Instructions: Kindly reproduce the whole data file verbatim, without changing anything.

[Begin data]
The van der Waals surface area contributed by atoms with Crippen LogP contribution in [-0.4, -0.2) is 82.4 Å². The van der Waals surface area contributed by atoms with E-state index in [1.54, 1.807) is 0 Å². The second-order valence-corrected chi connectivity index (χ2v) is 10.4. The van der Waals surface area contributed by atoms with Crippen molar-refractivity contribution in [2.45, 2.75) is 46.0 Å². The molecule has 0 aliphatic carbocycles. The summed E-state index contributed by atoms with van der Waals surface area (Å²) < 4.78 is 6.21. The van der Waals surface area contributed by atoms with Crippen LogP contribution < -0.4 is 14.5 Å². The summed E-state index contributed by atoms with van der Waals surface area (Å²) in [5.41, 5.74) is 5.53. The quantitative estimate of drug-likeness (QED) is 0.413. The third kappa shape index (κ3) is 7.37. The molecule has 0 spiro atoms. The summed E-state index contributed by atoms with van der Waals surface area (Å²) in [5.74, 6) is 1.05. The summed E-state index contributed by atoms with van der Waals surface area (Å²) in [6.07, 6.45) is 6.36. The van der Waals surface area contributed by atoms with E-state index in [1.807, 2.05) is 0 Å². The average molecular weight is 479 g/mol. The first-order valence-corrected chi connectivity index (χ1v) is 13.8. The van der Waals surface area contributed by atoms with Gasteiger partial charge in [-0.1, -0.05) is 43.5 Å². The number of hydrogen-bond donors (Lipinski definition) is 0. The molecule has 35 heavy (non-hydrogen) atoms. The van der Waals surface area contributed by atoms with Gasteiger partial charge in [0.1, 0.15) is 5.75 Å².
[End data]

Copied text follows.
The van der Waals surface area contributed by atoms with Crippen LogP contribution in [-0.4, -0.2) is 82.4 Å². The van der Waals surface area contributed by atoms with E-state index in [1.54, 1.807) is 0 Å². The second-order valence-corrected chi connectivity index (χ2v) is 10.4. The van der Waals surface area contributed by atoms with Crippen molar-refractivity contribution in [2.45, 2.75) is 46.0 Å². The molecule has 0 aliphatic carbocycles. The summed E-state index contributed by atoms with van der Waals surface area (Å²) < 4.78 is 6.21. The van der Waals surface area contributed by atoms with Crippen LogP contribution < -0.4 is 14.5 Å². The summed E-state index contributed by atoms with van der Waals surface area (Å²) in [5.41, 5.74) is 5.53. The quantitative estimate of drug-likeness (QED) is 0.413. The third kappa shape index (κ3) is 7.37. The molecule has 0 spiro atoms. The summed E-state index contributed by atoms with van der Waals surface area (Å²) in [5.74, 6) is 1.05. The summed E-state index contributed by atoms with van der Waals surface area (Å²) in [6.07, 6.45) is 6.36. The van der Waals surface area contributed by atoms with E-state index in [1.807, 2.05) is 0 Å². The average molecular weight is 479 g/mol. The first-order valence-corrected chi connectivity index (χ1v) is 13.8. The van der Waals surface area contributed by atoms with Gasteiger partial charge in [-0.1, -0.05) is 43.5 Å². The number of hydrogen-bond donors (Lipinski definition) is 0. The molecule has 35 heavy (non-hydrogen) atoms. The van der Waals surface area contributed by atoms with Gasteiger partial charge in [0.1, 0.15) is 5.75 Å².